Why spending time alone is good for you

We could all do with spending a little more time alone. Here are five great reasons.

Woman alone at a park relaxes and enjoys the solitude

We could all do with spending a little more time alone. Spending time by yourself is a wonderful way to have a break from a culture that emphasises staying connected and building up your database of ‘friends’. So, sometimes all you need is to close yourself off from the world and enjoy your own company, for your wellbeing. Here are five great reasons.

1. You clear your mind

Taking time to be alone with your thoughts goes a long way in helping you recharge. If we’re constantly surrounded by distractions – family and friends, work, the internet – we’re not giving our minds the chance to rest.

It’s helpful to look inwardly and check in with yourself from time to time. Ask yourself: How do you feel today? What would make you feel contented? Or try reading a book, taking a walk or doing a puzzle.

2. You get to choose

When you’re by yourself, you control the reins. If you want to run a bath and read for an hour, you can. If you want to go shopping and take your time browsing every shop, you can do that too.

You’re allowed to be selfish with your alone time – especially if you feel like you’re stretching yourself thinly across too many people on other days. It’s your time and you’re allowed to do as you wish with it – without feeling guilty. Work on your hobbies, have a long, luxurious lunch out, or spend the whole day watching your favourite TV show.

3. You increase your productivity  

Switching off from daily distractions and interruptions helps you to work more efficiently.  Sometimes, all you need to get the job done is to turn off the TV, shut down your phone and focus on a single task until it’s finished.  This will give you a larger sense of accomplishment and productivity. When your mind can fixate on one task, you’re likely to concentrate better, learn more and repeat the process next time around.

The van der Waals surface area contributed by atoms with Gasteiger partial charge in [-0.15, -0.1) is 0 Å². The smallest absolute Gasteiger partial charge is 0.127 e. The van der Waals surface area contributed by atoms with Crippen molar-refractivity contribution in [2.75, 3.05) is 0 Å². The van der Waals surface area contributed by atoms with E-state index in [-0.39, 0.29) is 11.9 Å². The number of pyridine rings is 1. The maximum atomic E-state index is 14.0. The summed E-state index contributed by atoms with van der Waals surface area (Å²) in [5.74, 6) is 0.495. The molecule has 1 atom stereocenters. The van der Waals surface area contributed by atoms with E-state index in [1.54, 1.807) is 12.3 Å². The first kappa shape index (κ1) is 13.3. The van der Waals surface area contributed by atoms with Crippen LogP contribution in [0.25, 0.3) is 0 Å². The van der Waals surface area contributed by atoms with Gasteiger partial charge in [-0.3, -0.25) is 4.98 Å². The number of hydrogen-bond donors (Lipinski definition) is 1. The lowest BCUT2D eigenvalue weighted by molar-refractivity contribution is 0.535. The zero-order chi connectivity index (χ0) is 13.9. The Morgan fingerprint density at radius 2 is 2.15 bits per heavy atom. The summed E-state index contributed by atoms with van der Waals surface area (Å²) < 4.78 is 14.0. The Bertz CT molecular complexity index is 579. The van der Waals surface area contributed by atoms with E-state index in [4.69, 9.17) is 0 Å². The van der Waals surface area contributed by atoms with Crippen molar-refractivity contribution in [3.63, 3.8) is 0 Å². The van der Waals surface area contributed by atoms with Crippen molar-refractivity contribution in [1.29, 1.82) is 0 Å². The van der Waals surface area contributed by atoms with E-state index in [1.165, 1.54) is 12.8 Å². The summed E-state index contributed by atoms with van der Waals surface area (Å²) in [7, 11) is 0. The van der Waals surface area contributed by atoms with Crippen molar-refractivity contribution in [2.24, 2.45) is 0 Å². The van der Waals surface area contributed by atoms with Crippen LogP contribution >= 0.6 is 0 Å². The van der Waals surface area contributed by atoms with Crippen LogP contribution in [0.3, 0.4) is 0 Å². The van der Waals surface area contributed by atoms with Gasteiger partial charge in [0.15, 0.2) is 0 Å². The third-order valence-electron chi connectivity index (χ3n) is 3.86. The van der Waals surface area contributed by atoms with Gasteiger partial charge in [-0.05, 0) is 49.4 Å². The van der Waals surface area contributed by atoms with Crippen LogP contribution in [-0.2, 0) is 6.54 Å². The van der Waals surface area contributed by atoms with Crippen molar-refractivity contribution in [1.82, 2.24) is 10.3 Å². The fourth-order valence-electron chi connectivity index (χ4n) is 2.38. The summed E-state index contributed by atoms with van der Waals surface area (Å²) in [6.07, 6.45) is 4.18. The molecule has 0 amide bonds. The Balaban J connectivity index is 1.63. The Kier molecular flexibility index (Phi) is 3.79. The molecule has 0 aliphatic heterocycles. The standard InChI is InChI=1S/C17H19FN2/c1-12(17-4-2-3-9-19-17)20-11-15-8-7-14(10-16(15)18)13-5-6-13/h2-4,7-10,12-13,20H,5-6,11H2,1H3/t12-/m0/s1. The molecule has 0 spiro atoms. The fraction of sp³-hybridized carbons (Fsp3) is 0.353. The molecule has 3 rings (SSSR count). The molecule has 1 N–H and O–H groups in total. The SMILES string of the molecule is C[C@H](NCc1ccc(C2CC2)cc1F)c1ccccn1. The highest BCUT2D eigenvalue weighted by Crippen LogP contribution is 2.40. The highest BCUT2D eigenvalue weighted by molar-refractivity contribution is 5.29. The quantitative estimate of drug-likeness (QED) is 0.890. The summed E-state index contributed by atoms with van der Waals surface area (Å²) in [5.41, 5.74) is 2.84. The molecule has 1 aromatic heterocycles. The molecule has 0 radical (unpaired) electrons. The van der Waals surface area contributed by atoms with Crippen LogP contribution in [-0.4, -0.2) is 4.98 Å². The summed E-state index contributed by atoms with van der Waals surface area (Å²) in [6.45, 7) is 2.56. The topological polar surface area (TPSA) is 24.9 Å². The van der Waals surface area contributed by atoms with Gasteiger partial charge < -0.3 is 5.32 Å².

4. You feel independent

Being alone gives you a strong sense of being capable. You can take care of and entertain yourself – you aren’t relying on friends or your partner to keep you company. Spending time alone means feeling comfortable going out for lunch by yourself or spending time at home watching a movie, baking or doing work in the garden. It’s therapeutic to know that you don’t need others to accomplish daily tasks.

5. Your relationships improve

How many times have you walked away from an argument to be alone and returned with a clearer perspective? Time alone helps us think through problems and gain a clearer understanding of our feelings and those of others. If you’re spending time by yourself and gaining a better idea of who you are and what you want, you’ll make better decisions when you’re with others – and appreciate them more.  

Do you make sure to give yourself alone time? What things do you like to do by yourself?


    To make a comment, please register or login
    23rd Feb 2016
    I agree with all the points made. A balance is needed between being extrovert and introvert. In the bigger picture some ancient philosophies talk of different stages in life. The Vedanta divides the stages of life into four periods: 1-25 the student, a time where we learn and experience, thereby establishing our likes and dislikes and also learn of our limitations and what we are good at. 25-50 is the householder stage. This is a time of having a family and career, creating and building a solid foundation in the outer world. 50-75 is the hermit stage, a time where we start to pull back from the outer worldly responsibilities and re-assess life. The questions asked here are 'what is it all for?, what is the purpose of life? what am I going to do with the rest of my life? what is really important to me now?' This is also a time where many downshift and simplify life again. It's also a time where we start to pass on our wisdom learned to the younger ones. 75-100 is the time to renounce, a time to look back, accept life as it is and was, and become at peace.
    In our society we don't seem to value the last two stages of life which both imply much more 'alone' time. Alone can also be seen as all one....
    food for thought.

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